- Articles 9(1), 9(4), and 10(1) of the VIAC Rules provide that the respondent must submit its statement of defense within 30 days from the receipt of the request for arbitration and that, if the respondent fails to do so, the arbitration can still proceed. In that case, the tribunal gave the notice to hold a hearing was issued on 29 March 2019, i.e. 58 days after Mr. Do had received the request for arbitration on 24 January 2019. Accordingly, the Court concluded that the tribunal had respected the time period granted to Mr. Do to file a defense before opening the hearing.
- The additional issue on which the tribunal ruled concerned the payment of additional interest for the period between the commencement of the arbitration and the hearing. This issue was related to the original demands of M Securities, which included the payment of a principal amount and interest for late payment. The Court thus found that the tribunal had the authority to decide this matter.
This dispute arose out of contracts between Mrs. Mong, T Real Estate, VTech, and Mr. Do regarding the sale & purchase of an apartment, the construction of an apartment, and contract appendices on social housing. Mr. Do was the legal representative of T Real Estate and VTech and acted as a guarantor of their obligations under the contracts with Mrs. Mong. The other details of the dispute are not disclosed in the judgment.
Mrs. Mong initiated VIAC arbitration proceedings for breaches of the above contracts. On 24 August 2019, the tribunal rendered in favor of Mrs. Mong, ordering T Real Estate and VTech to jointly pay an amount of VND 428 million within 30 days.
Should T Real Estate and VTech fail to make such payment in full, Mr. Do ordered to fulfill his guarantee obligation and pay any outstanding amount together with interest at a rate of 10% per year in accordance with Article 357 of the 2015 Civil Code.
On 3 September 2019, T Real Estate, VTech, and Mr. Do initiate proceedings to set aside the award, raising the following arguments:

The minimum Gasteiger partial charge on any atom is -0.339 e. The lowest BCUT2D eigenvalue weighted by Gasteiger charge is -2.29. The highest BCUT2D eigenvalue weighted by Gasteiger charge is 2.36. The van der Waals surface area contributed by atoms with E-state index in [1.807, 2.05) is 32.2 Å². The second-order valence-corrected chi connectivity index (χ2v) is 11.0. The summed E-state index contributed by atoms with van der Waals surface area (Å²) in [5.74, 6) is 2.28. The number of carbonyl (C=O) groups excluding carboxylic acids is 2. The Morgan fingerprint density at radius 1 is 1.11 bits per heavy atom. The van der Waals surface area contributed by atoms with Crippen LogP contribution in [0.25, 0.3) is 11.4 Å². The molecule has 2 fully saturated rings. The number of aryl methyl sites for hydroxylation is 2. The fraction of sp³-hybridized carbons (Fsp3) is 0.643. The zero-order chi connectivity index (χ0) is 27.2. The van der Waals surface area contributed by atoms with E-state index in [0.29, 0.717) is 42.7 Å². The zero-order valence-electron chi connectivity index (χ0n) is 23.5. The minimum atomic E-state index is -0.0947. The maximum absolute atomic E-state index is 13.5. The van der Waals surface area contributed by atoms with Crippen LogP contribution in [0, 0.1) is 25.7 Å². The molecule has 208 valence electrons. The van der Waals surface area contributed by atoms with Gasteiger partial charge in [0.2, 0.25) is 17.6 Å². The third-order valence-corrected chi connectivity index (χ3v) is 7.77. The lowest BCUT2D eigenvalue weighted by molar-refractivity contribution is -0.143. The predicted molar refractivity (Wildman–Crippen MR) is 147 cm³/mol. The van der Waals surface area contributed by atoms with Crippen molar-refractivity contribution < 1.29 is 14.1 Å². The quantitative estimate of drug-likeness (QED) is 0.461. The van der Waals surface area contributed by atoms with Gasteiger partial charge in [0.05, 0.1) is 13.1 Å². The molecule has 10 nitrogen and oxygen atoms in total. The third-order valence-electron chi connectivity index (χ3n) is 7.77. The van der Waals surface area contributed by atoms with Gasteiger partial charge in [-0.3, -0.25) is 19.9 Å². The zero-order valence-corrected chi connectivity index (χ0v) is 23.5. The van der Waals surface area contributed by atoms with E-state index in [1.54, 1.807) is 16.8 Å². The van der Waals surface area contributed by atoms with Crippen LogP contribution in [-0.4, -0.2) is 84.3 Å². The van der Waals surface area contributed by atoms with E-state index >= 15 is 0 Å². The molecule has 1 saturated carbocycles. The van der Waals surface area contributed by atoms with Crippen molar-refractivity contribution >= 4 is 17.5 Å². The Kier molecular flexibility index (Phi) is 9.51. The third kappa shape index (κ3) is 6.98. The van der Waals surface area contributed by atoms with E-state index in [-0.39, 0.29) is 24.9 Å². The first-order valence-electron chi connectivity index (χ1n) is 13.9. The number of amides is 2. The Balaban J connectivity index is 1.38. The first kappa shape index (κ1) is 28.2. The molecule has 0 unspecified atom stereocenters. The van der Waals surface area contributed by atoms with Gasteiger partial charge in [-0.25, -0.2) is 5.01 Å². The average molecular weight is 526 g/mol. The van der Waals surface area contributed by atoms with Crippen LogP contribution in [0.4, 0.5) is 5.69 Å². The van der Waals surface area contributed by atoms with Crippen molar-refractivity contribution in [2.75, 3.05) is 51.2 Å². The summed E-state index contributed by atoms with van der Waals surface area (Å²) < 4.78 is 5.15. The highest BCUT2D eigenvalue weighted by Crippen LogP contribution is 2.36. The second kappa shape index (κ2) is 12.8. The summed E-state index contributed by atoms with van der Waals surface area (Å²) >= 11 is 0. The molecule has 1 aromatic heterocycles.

(i) settling “multiple legal relations” in the same case violated the arbitration rules;
(ii) there was no arbitration agreement between Mr. Do, as a guarantor, and Mrs. Mong;
(iii) the tribunal applied an erroneous interpretation of Article 404 of the 2015 Civil Code;
(iv) the request for arbitration was sent to the personal address of Mr. Do instead of the headquarters of T Real Estate and V Tech;
(v) the Tribunal ruled on an additional issue for they did not have the opportunity to present their case;
(vi) the award violated the basic principles of Vietnamese law, namely Article 3(5) of the 2015 Civil Code;
(vii) the award damages for the entire period during which the contract was terminated, and (viii) the award refers to the concept of “property rights arising from contracts” which does not exist under the 2015 Civil Code.
The Court rejected all these arguments on the following basis:
- The consolidation of the cases against T Real Estate, VTech, and Mr. Do was appropriate “to ensure the correct settlement” of the dispute;
- Do, as a legal representative of T Real Estate and VTech, had signed the contract appendices on social housing. In parallel, he signed a guarantee undertaking for the obligations of the two companies. Thus, having agreed on arbitration as ‘legal representative’, it could not be said that Mr. Do had not agreed on arbitration as a ‘guarantor’.
- Articles 3(2) of the VIAC Rules and 12(2) of the 2010 Law on Commercial Arbitration (2010 LCA) both allow that notices be sent to the address of the representative of the parties.
- The additional issue on which the tribunal ruled concerned the payment of additional interest for the period between the commencement of the arbitration and the hearing. This issue was related to the original demands of Mrs. Mong, such that the tribunal had the authority to decide this matter.
- The other grounds raised to challenge the award concerned the substantive contents of the dispute which were resolved by the tribunal. Pursuant to Article 71(4) of the 2010 LCA, the Court should re-hear such matters.
This dispute arose out of a claim for non-contractual damages between CK Group and QT/HPC.
In July 2019, the tribunal rendered an award ordering CK Group to pay ca. USD 195,000 to QT/HPC, plus arbitration costs and expenses.
QT initiated proceedings to annul the award, arguing that it violated the basic principles of Vietnamese law. In support of this argument, QT submitted that the parties had agreed on the application of the IBA Rules where the VIAC rules and the 2010 LCA are silent. However, in its award the tribunal did not apply the IBA Rules, referring only to the VIAC Rules and 2010 LCA. The HCMC People’s Court rejected this argument on the basis that the tribunal had the discretion to apply the IBA, and that its decision not to do so was in line with the parties’ agreement.
QT also argued that the award violated principles of objectivity and equality as the tribunal had failed to consider key evidence presented on various items of quantum. The Court rejected this argument on the basis that it concerned the substantive contents of the dispute, which should not be re-heard at the annulment stage in accordance with Art. 71 of the 2010 LCA.